A glance towards Saturday's results from all around Europe frequently show hangovers from those who have been involved in midweek exertions.

It happened to Celtic on Saturday, yet what rankled with Neil Lennon was not the result but the manner in which his young Hoops side allowed Hibernian to wriggle out of Parkhead with a point.

At half-time, you would have put money on Celtic bagging at least four or five. Instead, they fell asleep, allowing their Edinburgh visitors cheap goals and an unexpected point.

In the grand scheme of things, it will probably matter very little.

Celtic should not have to peer over their shoulder this season due to the unusual set of circumstances that Scottish football finds itself in, but at the same time there was an ire and an exasperation from Lennon throughout the contest as he grew more animated on the touchline.

When Mikael Lustig and Fraser Forster messed up an anodyne Hibs opportunity to give Pat Fenlon's side a way back into the game, the Celtic manager was fuming.

Goalkeeping coach Stevie Woods, positioned somewhat unfortunately behind him, was quick to get it in the neck.

Yet, for all that Lennon's blood pressure soared in tandem with the bucketful of errors that his youngsters made during the game, by the time the whistle had gone and he spoke to the media, he had cooled off.

However, with a fresh test away from the SPL on the horizon, it is unlikely he will be prepared to forget Saturday in a hurry.

With the Uefa Champions League looming and games against Barcelona, Spartak Moscow and Benfica coming up, he will want an edge to his side. Lennon will want to see Fortser and Lustig commanding rather than dithering, he will want to see Filip Twardzik know where he should be positionally and he will want to see chances converted rather than squandered.

Had that happened against Hibs, the visitors wouldn't have had a hope at coming back in the game.

Celtic will point to the woodwork twice denying them, but there was also a hole as obvious as a missing front tooth that opened up when Victor Wanyama went off with a dead leg.

The midfield powerhouse has only just turned 21. He is not that much older than Twardzik or Tony Watt, yet his significance to Celtic is difficult to overstate.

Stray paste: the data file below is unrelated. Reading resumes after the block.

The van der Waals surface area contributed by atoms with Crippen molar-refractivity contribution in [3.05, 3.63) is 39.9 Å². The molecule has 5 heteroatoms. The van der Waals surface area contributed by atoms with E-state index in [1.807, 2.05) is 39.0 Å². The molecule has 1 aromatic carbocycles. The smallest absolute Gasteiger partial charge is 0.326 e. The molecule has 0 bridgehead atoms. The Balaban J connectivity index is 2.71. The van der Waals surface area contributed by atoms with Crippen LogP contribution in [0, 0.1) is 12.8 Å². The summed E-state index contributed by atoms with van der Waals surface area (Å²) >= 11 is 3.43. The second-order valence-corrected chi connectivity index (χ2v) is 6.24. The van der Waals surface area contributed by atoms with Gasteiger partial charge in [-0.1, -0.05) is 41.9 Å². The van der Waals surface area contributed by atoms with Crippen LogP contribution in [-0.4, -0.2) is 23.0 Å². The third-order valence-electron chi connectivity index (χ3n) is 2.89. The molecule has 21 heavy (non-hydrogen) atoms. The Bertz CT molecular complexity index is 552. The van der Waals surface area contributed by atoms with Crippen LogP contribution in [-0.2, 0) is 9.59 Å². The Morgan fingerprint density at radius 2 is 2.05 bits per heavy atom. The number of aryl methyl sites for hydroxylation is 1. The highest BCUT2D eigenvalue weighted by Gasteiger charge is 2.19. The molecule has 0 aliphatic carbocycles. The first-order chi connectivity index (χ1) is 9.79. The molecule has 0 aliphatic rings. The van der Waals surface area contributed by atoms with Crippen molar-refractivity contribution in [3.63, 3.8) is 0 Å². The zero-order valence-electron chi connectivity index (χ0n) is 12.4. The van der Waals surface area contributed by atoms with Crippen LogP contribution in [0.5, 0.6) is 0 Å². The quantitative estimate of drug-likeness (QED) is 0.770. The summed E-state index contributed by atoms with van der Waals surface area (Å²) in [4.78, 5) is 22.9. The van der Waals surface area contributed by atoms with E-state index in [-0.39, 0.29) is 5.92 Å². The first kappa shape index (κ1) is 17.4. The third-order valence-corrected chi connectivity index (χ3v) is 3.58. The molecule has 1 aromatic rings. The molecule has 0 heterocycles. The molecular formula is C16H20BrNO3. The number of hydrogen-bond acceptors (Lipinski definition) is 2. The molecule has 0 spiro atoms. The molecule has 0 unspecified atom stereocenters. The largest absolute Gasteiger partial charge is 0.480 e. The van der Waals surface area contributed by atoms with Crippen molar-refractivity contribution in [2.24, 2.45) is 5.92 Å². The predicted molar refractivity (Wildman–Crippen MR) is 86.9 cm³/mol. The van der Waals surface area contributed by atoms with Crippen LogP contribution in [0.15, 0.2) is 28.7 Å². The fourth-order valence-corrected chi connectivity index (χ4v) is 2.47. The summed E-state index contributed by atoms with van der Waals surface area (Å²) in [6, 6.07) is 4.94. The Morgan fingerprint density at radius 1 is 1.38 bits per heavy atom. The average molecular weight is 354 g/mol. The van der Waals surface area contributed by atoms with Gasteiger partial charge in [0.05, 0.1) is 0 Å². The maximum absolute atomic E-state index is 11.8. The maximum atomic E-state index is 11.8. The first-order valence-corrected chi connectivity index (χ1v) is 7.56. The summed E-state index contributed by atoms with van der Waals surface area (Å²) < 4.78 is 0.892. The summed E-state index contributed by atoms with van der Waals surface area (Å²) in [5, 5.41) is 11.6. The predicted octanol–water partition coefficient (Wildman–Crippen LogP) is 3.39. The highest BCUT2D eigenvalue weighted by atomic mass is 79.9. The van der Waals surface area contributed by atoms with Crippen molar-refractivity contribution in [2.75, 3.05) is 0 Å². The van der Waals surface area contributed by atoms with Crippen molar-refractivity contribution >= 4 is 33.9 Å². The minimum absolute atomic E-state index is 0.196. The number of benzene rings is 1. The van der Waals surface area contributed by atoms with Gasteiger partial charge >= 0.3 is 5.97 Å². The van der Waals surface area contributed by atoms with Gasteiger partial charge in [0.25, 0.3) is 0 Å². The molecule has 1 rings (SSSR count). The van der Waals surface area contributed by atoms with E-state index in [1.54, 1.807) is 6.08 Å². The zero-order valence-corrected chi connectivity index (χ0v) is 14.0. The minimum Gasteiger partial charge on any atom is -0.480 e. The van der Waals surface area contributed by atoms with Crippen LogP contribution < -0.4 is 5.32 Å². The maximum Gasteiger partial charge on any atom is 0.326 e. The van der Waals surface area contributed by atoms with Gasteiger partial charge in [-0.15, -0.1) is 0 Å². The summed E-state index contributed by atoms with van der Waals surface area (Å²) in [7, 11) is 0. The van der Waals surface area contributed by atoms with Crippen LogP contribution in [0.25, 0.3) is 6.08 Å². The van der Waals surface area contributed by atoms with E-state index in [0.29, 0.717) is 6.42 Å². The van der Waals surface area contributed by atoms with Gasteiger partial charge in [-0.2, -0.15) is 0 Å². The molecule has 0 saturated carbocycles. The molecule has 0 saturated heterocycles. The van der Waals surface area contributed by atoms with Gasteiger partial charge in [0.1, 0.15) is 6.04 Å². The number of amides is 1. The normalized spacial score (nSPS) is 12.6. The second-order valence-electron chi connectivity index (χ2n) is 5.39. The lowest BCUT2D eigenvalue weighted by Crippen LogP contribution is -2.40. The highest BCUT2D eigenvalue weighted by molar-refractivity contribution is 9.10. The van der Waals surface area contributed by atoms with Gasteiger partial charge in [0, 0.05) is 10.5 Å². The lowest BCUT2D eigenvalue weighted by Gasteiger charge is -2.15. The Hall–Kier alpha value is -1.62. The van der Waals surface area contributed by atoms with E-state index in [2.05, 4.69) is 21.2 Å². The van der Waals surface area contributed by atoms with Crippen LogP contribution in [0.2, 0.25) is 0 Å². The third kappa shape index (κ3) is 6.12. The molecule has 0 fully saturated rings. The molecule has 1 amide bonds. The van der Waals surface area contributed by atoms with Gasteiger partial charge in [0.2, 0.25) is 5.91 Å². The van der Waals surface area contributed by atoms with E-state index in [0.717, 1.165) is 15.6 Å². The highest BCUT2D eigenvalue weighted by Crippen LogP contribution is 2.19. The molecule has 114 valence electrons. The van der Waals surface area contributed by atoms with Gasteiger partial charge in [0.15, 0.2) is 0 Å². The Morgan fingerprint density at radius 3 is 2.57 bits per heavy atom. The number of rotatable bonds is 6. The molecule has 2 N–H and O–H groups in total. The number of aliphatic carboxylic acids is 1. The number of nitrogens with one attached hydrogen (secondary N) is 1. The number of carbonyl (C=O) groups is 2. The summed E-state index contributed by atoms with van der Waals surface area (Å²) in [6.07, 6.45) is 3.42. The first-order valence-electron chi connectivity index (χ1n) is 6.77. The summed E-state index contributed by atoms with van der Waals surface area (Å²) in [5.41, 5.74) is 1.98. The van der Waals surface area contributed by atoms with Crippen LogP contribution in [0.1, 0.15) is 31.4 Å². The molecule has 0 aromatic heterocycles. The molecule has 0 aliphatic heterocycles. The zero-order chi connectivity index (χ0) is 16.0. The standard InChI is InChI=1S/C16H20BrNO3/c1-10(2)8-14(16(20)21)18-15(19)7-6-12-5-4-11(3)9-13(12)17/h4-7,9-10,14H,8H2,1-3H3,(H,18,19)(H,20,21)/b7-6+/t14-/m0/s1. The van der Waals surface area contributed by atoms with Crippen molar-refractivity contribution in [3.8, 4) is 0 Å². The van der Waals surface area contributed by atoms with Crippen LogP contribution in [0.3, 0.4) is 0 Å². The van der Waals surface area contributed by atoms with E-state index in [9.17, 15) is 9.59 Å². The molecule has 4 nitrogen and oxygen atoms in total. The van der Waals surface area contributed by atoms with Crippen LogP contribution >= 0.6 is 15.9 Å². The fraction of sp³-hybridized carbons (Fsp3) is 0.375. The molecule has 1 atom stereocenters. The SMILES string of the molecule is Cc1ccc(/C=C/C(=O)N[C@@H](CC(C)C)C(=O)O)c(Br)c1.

The club has put a £10million pricetag on his head and were quick to rebuff a £6m offer from QPR last week, and it is not hard to see why.

It isn't coincidental that in his absence Hibs suddenly found a lifeline, although shocking mistakes at the back played as big a part.

But the Easter Road side were allowed to come from behind not just once, but twice at Parkhead.

Sloppy habits can start to become entrenched, especially in a domestic season as odd as this one.

So to stop any repeats of Saturday's bloopers, it may mean that throwing in so many young players simultaneously won't happen too often.

Lennon was virtually without his senior midfield on Saturday, with the exception of Forrest, who was once again excellent.

Scott Brown, Joe Ledley, Charlie Mulgrew, Beram Kayal and Georgios Samaras were all injured, while Wanyama couldn't last the game, meaning that there was a real shortage of experience throughout the team.

Teenage striker Watt has hit the headlines in the past week for his performances, but he missed a one-on-one chance and his head went down a little bit afterwards.

"Tony has had a sensational few days, but he came back down to earth on Saturday," said Lennon.

"He was a bit flustered and lost a wee bit of composure, but you know you are going to get fluctuation with young players.

"It's a good opportunity to blood the kids, but they have got to grow up quickly. We might not be able to have so many of them in the side at the one time and it was a young team that we had out there."

Despite his irritation at the mistakes, Lennon was philosophical afterwards. And nor was he in the mood to single out anyone.

"I'm not disappointed at all, but I am annoyed at the two goals that we conceded because they were poor," he said.

"I don't want to blame anyone – that is for the confines of the dressing room – but the players were left in no uncertain terms about what is expected of them. We were a little bit light, but we should have won the game.

"Forrest was excellent. I run out of superlatives for that boy. I also thought Gary Hooper played very well and in an attacking sense Lustig was excellent and Kelvin Wilson did well again too.

"We're lacking a wee bit of experience and if you concede goals as poorly as we did sometimes you won't win."

It is difficult to imagine Lennon accepting many repeats this season.